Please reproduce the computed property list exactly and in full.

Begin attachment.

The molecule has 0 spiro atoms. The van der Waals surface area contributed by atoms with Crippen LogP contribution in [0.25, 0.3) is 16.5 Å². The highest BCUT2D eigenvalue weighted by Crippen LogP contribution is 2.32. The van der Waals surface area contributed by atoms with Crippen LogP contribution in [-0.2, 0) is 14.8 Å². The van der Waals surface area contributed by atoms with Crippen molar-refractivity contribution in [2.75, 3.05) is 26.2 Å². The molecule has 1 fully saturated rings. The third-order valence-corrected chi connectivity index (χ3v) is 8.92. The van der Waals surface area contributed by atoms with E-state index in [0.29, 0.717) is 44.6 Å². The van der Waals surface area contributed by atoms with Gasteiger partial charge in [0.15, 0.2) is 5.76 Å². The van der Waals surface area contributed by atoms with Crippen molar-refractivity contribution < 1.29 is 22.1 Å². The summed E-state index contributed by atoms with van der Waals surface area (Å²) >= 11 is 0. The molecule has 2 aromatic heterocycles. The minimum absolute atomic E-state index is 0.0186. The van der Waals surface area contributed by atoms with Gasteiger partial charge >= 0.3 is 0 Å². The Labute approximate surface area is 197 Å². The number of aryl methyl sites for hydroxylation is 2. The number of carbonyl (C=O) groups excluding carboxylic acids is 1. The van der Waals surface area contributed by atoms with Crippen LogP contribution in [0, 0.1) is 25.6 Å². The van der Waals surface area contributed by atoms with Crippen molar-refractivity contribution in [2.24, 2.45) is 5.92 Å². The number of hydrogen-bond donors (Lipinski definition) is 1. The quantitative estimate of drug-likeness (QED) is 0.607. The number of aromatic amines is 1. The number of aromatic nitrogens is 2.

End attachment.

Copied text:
The molecule has 0 spiro atoms. The van der Waals surface area contributed by atoms with Crippen LogP contribution in [0.25, 0.3) is 16.5 Å². The highest BCUT2D eigenvalue weighted by Crippen LogP contribution is 2.32. The van der Waals surface area contributed by atoms with Crippen LogP contribution in [-0.2, 0) is 14.8 Å². The van der Waals surface area contributed by atoms with Crippen molar-refractivity contribution in [2.75, 3.05) is 26.2 Å². The molecule has 1 fully saturated rings. The third-order valence-corrected chi connectivity index (χ3v) is 8.92. The van der Waals surface area contributed by atoms with E-state index in [0.29, 0.717) is 44.6 Å². The van der Waals surface area contributed by atoms with Gasteiger partial charge in [0.15, 0.2) is 5.76 Å². The van der Waals surface area contributed by atoms with Crippen molar-refractivity contribution < 1.29 is 22.1 Å². The summed E-state index contributed by atoms with van der Waals surface area (Å²) >= 11 is 0. The molecule has 2 aromatic heterocycles. The minimum absolute atomic E-state index is 0.0186. The van der Waals surface area contributed by atoms with Gasteiger partial charge >= 0.3 is 0 Å². The Labute approximate surface area is 197 Å². The number of aryl methyl sites for hydroxylation is 2. The number of carbonyl (C=O) groups excluding carboxylic acids is 1. The van der Waals surface area contributed by atoms with Crippen LogP contribution in [0, 0.1) is 25.6 Å². The van der Waals surface area contributed by atoms with Crippen molar-refractivity contribution in [2.24, 2.45) is 5.92 Å². The number of hydrogen-bond donors (Lipinski definition) is 1. The quantitative estimate of drug-likeness (QED) is 0.607. The number of aromatic amines is 1. The number of aromatic nitrogens is 2.